There’s no sight in nature more beautiful to me than the dance of epistemologies, but of late I’ve begun tuning out articles on “science vs. religion” and “atheism or faith” because the Death of God appears to have discharged more heat than light. When the usual suspects make the usual points in the usual way to the usual crowd, a wise man is forgiven for playing “Flappy Birds” instead of taking notes.
I grant you that a subject like this dates back thousands of years and advances at a glacial pace, but it does advance. The writing about it in much of the popular press does not. It treats the clash of culture the way it treats celebrity outfits – an infinitely renewable source of the same old adjectives draping the flavor of the week.
I also have a problem with Flappy Bird.
So after a long scholarly winter I’m pleased to have some truly thought provoking works on how we navigate the search for divinity and our place in the world.
It’s hard to recommend Adam Gropnik’s New York piece “Bigger Than Phil” enough. A subtle, nuanced, search not so much of the issues of theological epistemology (how do we know God does or doesn’t exist) but of the moment when our cultural switched from one default position (“of course there’s a God”) to another (“what kind of intellectual could possibly be a believer?”). In that look at our history, of course, we discover a lot about our present that’s worth knowing, and Gropnik is an elegant cultural coroner.
“The problem is that godlessness as a felt condition is very different from atheism as an articulate movement,” he notes. “(W)e are divided not so much between believers and non- as between what might be called Super-Naturalists, who believe that a material account of existence is inadequate to our numinous-seeming experience, and Self-Makers, who are prepared to let the human mind take credit even for the most shimmering bits of life.” … “Indeed, much of the argument against God works less well as argument and thesis than as atmosphere and tone. The sappers who silently undermined the foundations of the Church did more damage than the soldiers who stormed the walls.”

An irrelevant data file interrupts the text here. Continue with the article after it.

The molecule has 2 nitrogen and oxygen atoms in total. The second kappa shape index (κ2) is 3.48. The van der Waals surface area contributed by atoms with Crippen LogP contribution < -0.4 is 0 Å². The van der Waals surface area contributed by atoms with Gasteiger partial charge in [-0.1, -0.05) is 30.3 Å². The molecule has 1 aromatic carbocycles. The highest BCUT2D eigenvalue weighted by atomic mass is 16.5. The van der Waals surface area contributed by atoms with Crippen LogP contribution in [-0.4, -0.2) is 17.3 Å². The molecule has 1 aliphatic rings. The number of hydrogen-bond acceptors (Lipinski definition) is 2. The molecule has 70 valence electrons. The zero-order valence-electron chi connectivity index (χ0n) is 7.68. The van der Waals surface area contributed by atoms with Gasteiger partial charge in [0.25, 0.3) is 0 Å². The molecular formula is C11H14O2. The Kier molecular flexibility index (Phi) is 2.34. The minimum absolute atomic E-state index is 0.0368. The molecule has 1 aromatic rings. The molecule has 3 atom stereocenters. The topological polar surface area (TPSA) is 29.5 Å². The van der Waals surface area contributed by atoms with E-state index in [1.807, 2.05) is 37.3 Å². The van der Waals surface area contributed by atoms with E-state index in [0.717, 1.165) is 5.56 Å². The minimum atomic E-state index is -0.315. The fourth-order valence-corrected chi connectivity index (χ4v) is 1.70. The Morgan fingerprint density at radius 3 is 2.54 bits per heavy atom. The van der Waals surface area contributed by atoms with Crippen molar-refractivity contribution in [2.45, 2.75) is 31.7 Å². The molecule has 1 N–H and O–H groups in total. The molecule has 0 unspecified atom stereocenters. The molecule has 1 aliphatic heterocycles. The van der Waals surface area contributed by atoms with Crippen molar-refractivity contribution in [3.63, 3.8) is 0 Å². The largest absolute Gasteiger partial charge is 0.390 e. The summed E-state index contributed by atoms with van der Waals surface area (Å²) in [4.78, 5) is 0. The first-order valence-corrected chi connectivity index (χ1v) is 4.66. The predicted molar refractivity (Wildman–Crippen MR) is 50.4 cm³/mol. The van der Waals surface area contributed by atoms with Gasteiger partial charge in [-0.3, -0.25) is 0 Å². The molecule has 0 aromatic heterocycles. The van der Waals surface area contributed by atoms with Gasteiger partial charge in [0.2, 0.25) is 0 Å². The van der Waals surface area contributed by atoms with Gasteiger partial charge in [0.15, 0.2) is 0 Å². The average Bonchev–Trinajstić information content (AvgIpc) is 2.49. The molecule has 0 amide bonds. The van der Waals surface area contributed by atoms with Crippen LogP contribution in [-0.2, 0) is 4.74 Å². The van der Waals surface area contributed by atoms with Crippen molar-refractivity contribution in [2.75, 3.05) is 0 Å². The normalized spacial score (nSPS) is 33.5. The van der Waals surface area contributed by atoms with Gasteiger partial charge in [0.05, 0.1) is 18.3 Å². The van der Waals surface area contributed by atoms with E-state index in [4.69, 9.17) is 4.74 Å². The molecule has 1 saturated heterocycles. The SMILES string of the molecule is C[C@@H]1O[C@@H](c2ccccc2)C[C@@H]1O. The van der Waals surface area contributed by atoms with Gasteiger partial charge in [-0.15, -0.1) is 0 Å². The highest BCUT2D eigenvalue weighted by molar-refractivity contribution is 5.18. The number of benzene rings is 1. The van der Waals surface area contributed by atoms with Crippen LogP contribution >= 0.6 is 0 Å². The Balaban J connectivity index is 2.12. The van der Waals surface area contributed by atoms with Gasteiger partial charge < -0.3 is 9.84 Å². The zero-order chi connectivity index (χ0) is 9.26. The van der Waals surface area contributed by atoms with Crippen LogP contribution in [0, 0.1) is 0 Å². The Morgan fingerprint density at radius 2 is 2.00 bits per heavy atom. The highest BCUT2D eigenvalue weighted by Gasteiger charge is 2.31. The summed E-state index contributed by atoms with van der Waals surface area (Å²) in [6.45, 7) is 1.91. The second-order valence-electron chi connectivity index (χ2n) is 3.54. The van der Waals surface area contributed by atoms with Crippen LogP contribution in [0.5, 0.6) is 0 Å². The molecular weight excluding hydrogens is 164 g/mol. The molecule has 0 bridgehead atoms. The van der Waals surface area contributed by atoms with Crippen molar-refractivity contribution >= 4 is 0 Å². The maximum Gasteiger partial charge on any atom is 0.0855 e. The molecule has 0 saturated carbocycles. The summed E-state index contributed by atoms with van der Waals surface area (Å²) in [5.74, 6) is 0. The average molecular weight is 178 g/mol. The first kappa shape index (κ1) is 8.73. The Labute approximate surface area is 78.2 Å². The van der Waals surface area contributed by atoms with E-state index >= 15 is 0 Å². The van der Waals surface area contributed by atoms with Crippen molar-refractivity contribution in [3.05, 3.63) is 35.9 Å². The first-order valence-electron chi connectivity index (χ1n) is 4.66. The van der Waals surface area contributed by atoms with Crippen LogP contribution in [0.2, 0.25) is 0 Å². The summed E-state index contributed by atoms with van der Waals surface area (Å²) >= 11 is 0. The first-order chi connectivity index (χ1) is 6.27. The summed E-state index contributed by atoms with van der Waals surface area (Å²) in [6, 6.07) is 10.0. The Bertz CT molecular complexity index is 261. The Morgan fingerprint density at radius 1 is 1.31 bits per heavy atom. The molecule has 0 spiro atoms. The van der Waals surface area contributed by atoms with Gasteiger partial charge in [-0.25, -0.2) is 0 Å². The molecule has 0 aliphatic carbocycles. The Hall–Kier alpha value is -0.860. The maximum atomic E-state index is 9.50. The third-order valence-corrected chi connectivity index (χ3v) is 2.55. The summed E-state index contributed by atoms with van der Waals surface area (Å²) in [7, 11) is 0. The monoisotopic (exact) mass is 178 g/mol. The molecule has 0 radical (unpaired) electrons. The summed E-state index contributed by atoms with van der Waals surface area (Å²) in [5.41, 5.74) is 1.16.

And then there’s this insightful section, which deserves to be quoted in its entirety:
“What’s easily missed in all this is something more important: the clandestine convergence between Super-Naturalists and Self-Makers. Surprisingly few people who have considered the alternatives—few among the caucus who consciously stand up, voting aye or nay—believe any longer in God. Believe, that is, in an omnipotent man in the sky making moral rules and watching human actions with paranoiac intensity. The ayes do believe in someone—a principle of creation, a “higher entity,” that “ground of being,” an “idea of order,” an actor beyond easy or instant comprehension, something more than matter and bigger than Phil. And they certainly believe in some thing—a church, a set of rituals, a historical scheme, and an anti-rational tradition. But the keynote of their self-description typically involves a celebration of mystery and complexity, too refined for the materialist mind to accept. Self-Makers often do an injustice to the uncertainty of Super-Naturalists, who, if anything, tend to fetishize the mystery of faith as a special spiritual province that nonbelievers are too fatuous to grasp, and advertise their doubt and their need for faith quite as much as their dogma. “Can’t Help Lovin’ Dat Man,” not “Onward, Christian Soldiers,” is the Super-Naturalists’ anthem these days.